New figures suggest 2019 was a big year for the FCA when it came to fines, as it gets increasingly tough on a range of oversights. From mis-selling, to company culture and failing to protect customers, the regulator is making good on its commitment to clean up the financial sector. The lesson for financial institutions is that compliance is becoming increasingly central to their business.

According to a report in the Financial Times, penalties levied by the FCA totaled £391 million in 2019 – six times higher than in 2018 and the highest since 2015. A growing number of those fines were in “block buster” territory with nine fines being higher than £10 million, compared to just two in 2018.

The dubious honour of the top offender goes to Standard Chartered who were fined £102 million in April as part of a wider $1.1 billion set of penalties for violating sanctions and failing to heed red flags about its customers, even when one of them opened an account with $500,000 stuffed in a suitcase.

The biggest fine for an individual was £76 million for Stewart Ford who was behind the so-called death bond firm Keydata.

The most common breach has been mis-selling with Carphone Warehouse and Standard Life both receiving fines of around £30 million.

Lessons to learn

The FCA is flexing its muscles and showing a greater willingness to use its powers and fight cases. That will mean a number of things going forward…

Costs of compliance is likely to grow: A recent survey from found that 62% of firms expect their total compliance budget to increase over the next 12 months and 64% expect the cost of senior compliance staff to increase.
Personal liability will rise: The same survey finds that 70% expect the personal liability of staff to rise. The arrival of SMCR is going to put senior managers directly under the spotlight.
Culture will need to improve: The FCA has made a number of statements about the value of culture and their intention to use it as a risk evaluator for compliance.’s survey finds that 71% of firms expect more compliance involvement in establishing a compliant tone.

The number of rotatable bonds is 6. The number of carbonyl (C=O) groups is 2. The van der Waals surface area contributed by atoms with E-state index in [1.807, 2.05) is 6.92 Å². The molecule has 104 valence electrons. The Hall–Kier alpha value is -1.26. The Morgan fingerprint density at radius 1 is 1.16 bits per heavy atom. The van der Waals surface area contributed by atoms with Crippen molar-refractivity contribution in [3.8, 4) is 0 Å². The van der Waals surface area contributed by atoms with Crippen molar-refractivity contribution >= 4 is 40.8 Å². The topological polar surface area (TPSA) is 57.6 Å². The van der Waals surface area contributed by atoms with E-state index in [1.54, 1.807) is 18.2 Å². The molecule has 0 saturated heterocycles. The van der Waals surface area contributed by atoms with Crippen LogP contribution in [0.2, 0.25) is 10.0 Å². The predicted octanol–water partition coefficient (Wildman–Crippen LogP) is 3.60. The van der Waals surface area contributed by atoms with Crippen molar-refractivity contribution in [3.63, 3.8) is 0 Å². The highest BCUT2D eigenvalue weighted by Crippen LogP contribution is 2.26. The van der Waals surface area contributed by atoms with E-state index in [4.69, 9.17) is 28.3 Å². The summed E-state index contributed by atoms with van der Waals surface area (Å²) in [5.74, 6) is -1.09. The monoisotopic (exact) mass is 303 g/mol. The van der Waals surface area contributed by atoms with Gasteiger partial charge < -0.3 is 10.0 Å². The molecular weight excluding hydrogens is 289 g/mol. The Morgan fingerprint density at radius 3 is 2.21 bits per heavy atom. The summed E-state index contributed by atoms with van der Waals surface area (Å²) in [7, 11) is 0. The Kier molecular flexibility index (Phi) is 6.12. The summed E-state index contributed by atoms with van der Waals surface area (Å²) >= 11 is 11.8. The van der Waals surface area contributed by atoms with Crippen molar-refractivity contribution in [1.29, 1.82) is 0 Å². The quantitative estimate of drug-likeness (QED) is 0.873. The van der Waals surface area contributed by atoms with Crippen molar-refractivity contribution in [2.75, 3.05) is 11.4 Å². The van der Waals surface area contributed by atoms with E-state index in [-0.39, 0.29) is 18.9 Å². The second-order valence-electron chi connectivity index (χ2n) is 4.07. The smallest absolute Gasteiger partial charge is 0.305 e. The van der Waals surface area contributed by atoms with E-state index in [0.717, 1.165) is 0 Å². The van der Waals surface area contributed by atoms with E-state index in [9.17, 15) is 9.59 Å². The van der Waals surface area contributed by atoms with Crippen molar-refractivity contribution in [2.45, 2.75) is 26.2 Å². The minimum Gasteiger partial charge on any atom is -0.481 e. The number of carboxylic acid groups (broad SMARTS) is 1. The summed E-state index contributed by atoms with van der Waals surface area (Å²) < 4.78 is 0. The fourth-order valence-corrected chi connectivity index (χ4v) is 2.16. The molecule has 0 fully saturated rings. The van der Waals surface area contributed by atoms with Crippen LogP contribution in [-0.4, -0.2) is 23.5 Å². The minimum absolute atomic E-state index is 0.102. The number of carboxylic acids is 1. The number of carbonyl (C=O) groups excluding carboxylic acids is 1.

Leading by example: Senior figures will have to lead from the top. They must ensure an environment where positive behaviour is rewarded
Oversight: A common theme in breaches over the year has been a lack of oversight. Firms will be expected to demonstrate that they have done everything they can to ensure a positive culture is put in place and people on the front line are adhering to that culture day in day out.
Reporting and transparency: As a look at the breaches on our Global Regulatory database demonstrates, failure to respond quickly and be transparent exacerbates the scale of fines. Firms will need to be open about measures they are taking and to demonstrate that they have taken all reasonable steps to comply with the rules.

A busy year ahead

2020 is likely to be an extremely busy year as firms get used to new regulations and the stance taken by regulators. Compliance will be a constant issue and will be a drain on resources. Firms will help themselves by putting compliance front and centre, staying up to date with developments, learning lessons from the mistakes of others and establishing a positive culture which minimises the chances of further non-compliance.